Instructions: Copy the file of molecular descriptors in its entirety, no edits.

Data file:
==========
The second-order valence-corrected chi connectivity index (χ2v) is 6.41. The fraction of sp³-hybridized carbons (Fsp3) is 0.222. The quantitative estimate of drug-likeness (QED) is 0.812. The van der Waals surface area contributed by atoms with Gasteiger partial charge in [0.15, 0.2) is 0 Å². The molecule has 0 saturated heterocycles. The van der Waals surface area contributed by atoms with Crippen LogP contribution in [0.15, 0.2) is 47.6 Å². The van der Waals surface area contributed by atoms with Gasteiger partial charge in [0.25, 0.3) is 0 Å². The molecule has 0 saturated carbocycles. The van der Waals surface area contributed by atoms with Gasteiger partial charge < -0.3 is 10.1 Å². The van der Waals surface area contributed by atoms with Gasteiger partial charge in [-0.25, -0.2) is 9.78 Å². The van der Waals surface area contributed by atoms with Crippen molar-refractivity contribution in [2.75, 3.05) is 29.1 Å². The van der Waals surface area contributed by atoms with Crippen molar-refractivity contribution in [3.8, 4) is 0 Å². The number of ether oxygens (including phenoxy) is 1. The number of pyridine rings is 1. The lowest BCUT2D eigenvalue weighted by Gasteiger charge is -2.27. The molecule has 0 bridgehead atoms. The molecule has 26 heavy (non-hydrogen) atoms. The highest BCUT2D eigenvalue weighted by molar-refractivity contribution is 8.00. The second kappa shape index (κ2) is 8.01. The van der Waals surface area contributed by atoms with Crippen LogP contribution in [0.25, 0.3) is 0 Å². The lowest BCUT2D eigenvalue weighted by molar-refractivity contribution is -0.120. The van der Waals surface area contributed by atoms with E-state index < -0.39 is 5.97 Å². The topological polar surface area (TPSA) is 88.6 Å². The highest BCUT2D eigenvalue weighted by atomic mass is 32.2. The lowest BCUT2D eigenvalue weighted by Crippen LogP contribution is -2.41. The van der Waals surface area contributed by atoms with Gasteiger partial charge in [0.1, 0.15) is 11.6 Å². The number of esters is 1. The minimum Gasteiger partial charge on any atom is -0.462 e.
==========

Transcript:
The second-order valence-corrected chi connectivity index (χ2v) is 6.41. The fraction of sp³-hybridized carbons (Fsp3) is 0.222. The quantitative estimate of drug-likeness (QED) is 0.812. The van der Waals surface area contributed by atoms with Gasteiger partial charge in [0.15, 0.2) is 0 Å². The molecule has 0 saturated heterocycles. The van der Waals surface area contributed by atoms with Crippen LogP contribution in [0.15, 0.2) is 47.6 Å². The van der Waals surface area contributed by atoms with Gasteiger partial charge in [0.25, 0.3) is 0 Å². The molecule has 0 saturated carbocycles. The van der Waals surface area contributed by atoms with Gasteiger partial charge < -0.3 is 10.1 Å². The van der Waals surface area contributed by atoms with Gasteiger partial charge in [-0.25, -0.2) is 9.78 Å². The van der Waals surface area contributed by atoms with Crippen molar-refractivity contribution in [2.75, 3.05) is 29.1 Å². The van der Waals surface area contributed by atoms with Crippen molar-refractivity contribution in [3.8, 4) is 0 Å². The number of ether oxygens (including phenoxy) is 1. The number of pyridine rings is 1. The lowest BCUT2D eigenvalue weighted by Gasteiger charge is -2.27. The molecule has 0 bridgehead atoms. The molecule has 26 heavy (non-hydrogen) atoms. The highest BCUT2D eigenvalue weighted by molar-refractivity contribution is 8.00. The second kappa shape index (κ2) is 8.01. The van der Waals surface area contributed by atoms with Crippen LogP contribution in [0.25, 0.3) is 0 Å². The lowest BCUT2D eigenvalue weighted by molar-refractivity contribution is -0.120. The van der Waals surface area contributed by atoms with E-state index < -0.39 is 5.97 Å². The topological polar surface area (TPSA) is 88.6 Å². The highest BCUT2D eigenvalue weighted by atomic mass is 32.2. The lowest BCUT2D eigenvalue weighted by Crippen LogP contribution is -2.41. The van der Waals surface area contributed by atoms with Gasteiger partial charge in [0.1, 0.15) is 11.6 Å². The number of esters is 1. The minimum Gasteiger partial charge on any atom is -0.462 e.